Supersize My Citrus

Almost 50 years ago, it was the illustrator B. Kliban that published a cartoon depicting a man being served an outlandish platter of nondescript, indecipherable mound of food. “Never Eat Anything Bigger Than Your Head,” proclaimed the caption- rather flatly for a humorist, I might add. While that’s generally sound wisdom, especially when presented with a garbage heap of questionable edibles, there’s an exception to every rule. In this case, that exception goes by the name of pomelo.

If you’ve seen these supersized citrus before, you’d know they can grow to monstrous proportions. The average weight is somewhere between two to four pounds each, with particularly robust specimens tipping the scales at ten to twelve pounds, all told.

Don’t let their daunting size deter you. Beneath that thick rind, neatly sealed away in pockets of thin membrane, lie juicy segments that combine all the best best aspects of grapefruit flavor. Bright, floral, acidic yet somehow lacking that characteristically bitter, mouth-puckering sour taste. While they can be treated just like more common lemons and limes to make vinaigrette, marinades, lemonade, and more, their distinctive texture lends them to preparations that utilize the full flesh, rather than just the juice.

Segments separate easily into networks of pods that bear droplets of the sweet, tangy liquid. They’re firm enough to mix into salads while maintaining their structure, which is the most common way pomelos appear in Southeast Asia, where they thrive. In this case, though, they form the base of one salsa that melds all five tastes, to balance perfectly on one chip. Sweet, salty, sour, bitter and savory, there’s no prepared mixture that even comes close.

Pomelo salsa is a prime appetizer to serve with tortilla chips of course, but its full potential goes way beyond the first course. Use it to top tacos, stuff burritos, or complement any range of grilled meatless proteins for a quick, satisfying meal.

Were he still around today, I would challenge Mr. Kilban to reevaluate his statement after trying these oversized fruits.

Continue reading “Supersize My Citrus”

Salsa By Any Other Name

Typically conjuring up images of a raw, spicy, tomato-based condiment (or a spirited dance step, if you’re more of an active sort), salsa by any other parameters can be somewhat difficult to swallow. Divorced from the traditional fixings entirely, nouveau renditions may rely on unexpected bases such as corn, mango, or even coconut- Not a tomato or jalapeño in sight. Are these oddballs really salsa, or just another cold relish? Where is the line drawn, and where would my latest crazy concoction fall?

Composed of rich, creamy chunks of avocado, contrasted by crunchy cubes of jicama, the departure from traditional salsa is further reinforced by the herbaceous, acidic bite of chimichurri. Bold flavors define this gloriously green amalgamation; peppery, lemony, and vinegary all at once, the cooling vegetable backdrop proves to be an excellent canvas on which to paint the Argentinian marinade. It’s the Swiss army knife of toppings, perfectly suitable as a dip with chips, crowning soups and salads, or an hors d’oeuvre in and of itself. Filling the curved interior of endive leaves, a more elegant summer snack could not be served.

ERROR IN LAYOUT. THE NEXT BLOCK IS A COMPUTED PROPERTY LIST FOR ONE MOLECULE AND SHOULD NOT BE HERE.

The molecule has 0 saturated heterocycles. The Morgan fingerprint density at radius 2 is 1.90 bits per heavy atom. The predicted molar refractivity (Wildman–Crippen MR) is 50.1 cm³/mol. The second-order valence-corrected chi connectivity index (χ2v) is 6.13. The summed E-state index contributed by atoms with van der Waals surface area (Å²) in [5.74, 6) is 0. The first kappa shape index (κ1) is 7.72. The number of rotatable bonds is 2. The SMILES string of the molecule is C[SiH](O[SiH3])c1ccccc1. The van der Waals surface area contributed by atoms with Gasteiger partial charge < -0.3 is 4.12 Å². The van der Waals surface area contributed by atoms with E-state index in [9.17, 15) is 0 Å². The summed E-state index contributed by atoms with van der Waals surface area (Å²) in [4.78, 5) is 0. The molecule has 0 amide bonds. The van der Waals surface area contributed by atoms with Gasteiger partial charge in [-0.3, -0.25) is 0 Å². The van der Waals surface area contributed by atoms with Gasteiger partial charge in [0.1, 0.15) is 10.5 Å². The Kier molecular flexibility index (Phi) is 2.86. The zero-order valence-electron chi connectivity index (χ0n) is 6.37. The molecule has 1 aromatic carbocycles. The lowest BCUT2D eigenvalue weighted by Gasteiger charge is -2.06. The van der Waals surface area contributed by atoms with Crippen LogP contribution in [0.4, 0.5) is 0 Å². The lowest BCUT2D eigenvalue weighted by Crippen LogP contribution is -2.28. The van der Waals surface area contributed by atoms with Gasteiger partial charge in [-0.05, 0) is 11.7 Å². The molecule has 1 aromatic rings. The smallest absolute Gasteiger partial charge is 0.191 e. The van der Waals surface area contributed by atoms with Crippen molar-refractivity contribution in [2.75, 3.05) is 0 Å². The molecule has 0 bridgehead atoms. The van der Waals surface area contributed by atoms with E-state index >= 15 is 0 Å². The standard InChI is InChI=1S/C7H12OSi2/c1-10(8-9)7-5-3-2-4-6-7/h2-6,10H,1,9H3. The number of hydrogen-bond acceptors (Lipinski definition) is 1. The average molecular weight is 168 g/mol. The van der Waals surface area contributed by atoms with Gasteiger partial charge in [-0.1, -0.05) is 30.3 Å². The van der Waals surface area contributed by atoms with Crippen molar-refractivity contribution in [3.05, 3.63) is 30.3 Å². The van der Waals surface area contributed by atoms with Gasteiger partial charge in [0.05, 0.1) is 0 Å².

Thankfully, it turns out the “salsa” can be literally translated to “sauce” in Spanish, so it looks like anything goes for this expansive category. Although, I have to wonder how sauce-like my creation here is, considering the chunky texture and lack of liquid… But I suppose that’s a discussion for another day.

Yield: 3 Cups; 6 Servings

Chimichurri Avocado Salsa

Chimichurri Avocado Salsa

Composed of rich, creamy chunks of avocado, contrasted by crunchy cubes of jicama, the departure from traditional salsa is further reinforced by the herbaceous, acidic bite of chimichurri. Bold flavors define this gloriously green amalgamation; peppery, lemony, and vinegary all at once, the cooling vegetable backdrop proves to be an excellent canvas on which to paint the Argentinian marinade.

Ingredients

  • 1 Clove Garlic
  • 2 Scallions, Roughly Chopped
  • 1 (3-Ounce) Bunch Fresh Parsley
  • Zest of 1 Lemon
  • 1 Tablespoon Extra-Virgin Olive Oil
  • 1/4 Cup Red Wine Vinegar
  • 1 Tablespoon Lemon Juice Juice
  • 1/2 Teaspoon Crushed Red Pepper Flakes
  • 1/2 Teaspoon Salt
  • 3 Ripe, Firm Avocados
  • 1 1/2 Cups Finely Diced Jicama*

Instructions

  1. Pull out your food processor and toss in the garlic, scallions, parsley, and lemon zest. Pulse a few times to begin breaking down the herbs, pausing as need to scrape down the sides of the bowl and make sure that everything reaches to blades. With the motor running, stream in the oil, vinegar, and lemon juice, until well-combined. Add in the pepper flakes and salt, and continue processing until the herbs are extremely fine, but not completely smooth.
  2. Peel, pit, and dice the avocados, placing it in a large bowl along with the prepared jicama. Toss it with all of the herb mixture until evenly coated and distributed. Serve immediately, or chill for up to a day to allow the flavors to meld. The avocado may darken slightly when held overnight, so place a piece of plastic wrap directly on the surface of the salsa before sealing it in an air-tight container in the fridge to mitigate those effects.

Notes

*To prepare jicama, first slice it in half, pole to pole. Peel the tough brown exterior away and cut it into 1-cm slabs. Dice and toss into acidified water (1 tablespoon of vinegar in about 3 – 4 cups of water should do the trick) to prevent browning. Rinse, drain, and dry thoroughly before using.

Nutrition Information:

Yield:

6

Serving Size:

1

Amount Per Serving: Calories: 176Total Fat: 13gSaturated Fat: 2gTrans Fat: 0gUnsaturated Fat: 10gCholesterol: 0mgSodium: 210mgCarbohydrates: 16gFiber: 7gSugar: 6gProtein: 2g